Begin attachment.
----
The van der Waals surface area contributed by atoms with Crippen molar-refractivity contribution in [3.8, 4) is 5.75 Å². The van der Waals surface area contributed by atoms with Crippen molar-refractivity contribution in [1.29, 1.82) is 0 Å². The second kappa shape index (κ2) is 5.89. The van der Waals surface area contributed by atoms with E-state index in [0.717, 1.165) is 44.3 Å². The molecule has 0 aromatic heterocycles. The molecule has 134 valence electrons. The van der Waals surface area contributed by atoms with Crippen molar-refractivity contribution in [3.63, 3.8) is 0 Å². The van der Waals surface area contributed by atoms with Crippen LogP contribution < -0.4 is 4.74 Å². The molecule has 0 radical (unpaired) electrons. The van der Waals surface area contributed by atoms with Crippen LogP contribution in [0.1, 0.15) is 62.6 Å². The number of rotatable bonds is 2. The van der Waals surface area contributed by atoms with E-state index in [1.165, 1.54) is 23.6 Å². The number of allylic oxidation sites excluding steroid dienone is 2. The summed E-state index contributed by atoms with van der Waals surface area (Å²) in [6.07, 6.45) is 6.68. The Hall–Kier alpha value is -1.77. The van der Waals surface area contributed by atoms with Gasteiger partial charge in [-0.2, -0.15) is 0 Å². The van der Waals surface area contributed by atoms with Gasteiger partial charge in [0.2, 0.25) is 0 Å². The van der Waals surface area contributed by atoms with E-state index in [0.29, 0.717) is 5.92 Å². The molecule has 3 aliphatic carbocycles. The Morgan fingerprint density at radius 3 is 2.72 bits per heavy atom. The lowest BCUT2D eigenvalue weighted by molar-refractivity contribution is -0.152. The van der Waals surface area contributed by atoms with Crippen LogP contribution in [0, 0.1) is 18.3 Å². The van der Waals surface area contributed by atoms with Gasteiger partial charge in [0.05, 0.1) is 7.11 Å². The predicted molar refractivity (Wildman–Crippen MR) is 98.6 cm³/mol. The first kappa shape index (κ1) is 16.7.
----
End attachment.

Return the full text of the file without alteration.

The van der Waals surface area contributed by atoms with Crippen molar-refractivity contribution in [3.8, 4) is 5.75 Å². The van der Waals surface area contributed by atoms with Crippen molar-refractivity contribution in [1.29, 1.82) is 0 Å². The second kappa shape index (κ2) is 5.89. The van der Waals surface area contributed by atoms with E-state index in [0.717, 1.165) is 44.3 Å². The molecule has 0 aromatic heterocycles. The molecule has 134 valence electrons. The van der Waals surface area contributed by atoms with Crippen molar-refractivity contribution in [3.63, 3.8) is 0 Å². The van der Waals surface area contributed by atoms with Crippen LogP contribution < -0.4 is 4.74 Å². The molecule has 0 radical (unpaired) electrons. The van der Waals surface area contributed by atoms with Crippen LogP contribution in [0.1, 0.15) is 62.6 Å². The number of rotatable bonds is 2. The van der Waals surface area contributed by atoms with E-state index in [1.165, 1.54) is 23.6 Å². The number of allylic oxidation sites excluding steroid dienone is 2. The summed E-state index contributed by atoms with van der Waals surface area (Å²) in [6.07, 6.45) is 6.68. The Hall–Kier alpha value is -1.77. The van der Waals surface area contributed by atoms with Gasteiger partial charge in [-0.2, -0.15) is 0 Å². The van der Waals surface area contributed by atoms with Gasteiger partial charge in [0.2, 0.25) is 0 Å². The van der Waals surface area contributed by atoms with E-state index in [0.29, 0.717) is 5.92 Å². The molecule has 3 aliphatic carbocycles. The Morgan fingerprint density at radius 3 is 2.72 bits per heavy atom. The lowest BCUT2D eigenvalue weighted by molar-refractivity contribution is -0.152. The van der Waals surface area contributed by atoms with Crippen LogP contribution in [0, 0.1) is 18.3 Å². The van der Waals surface area contributed by atoms with Gasteiger partial charge in [0.05, 0.1) is 7.11 Å². The predicted molar refractivity (Wildman–Crippen MR) is 98.6 cm³/mol. The first kappa shape index (κ1) is 16.7.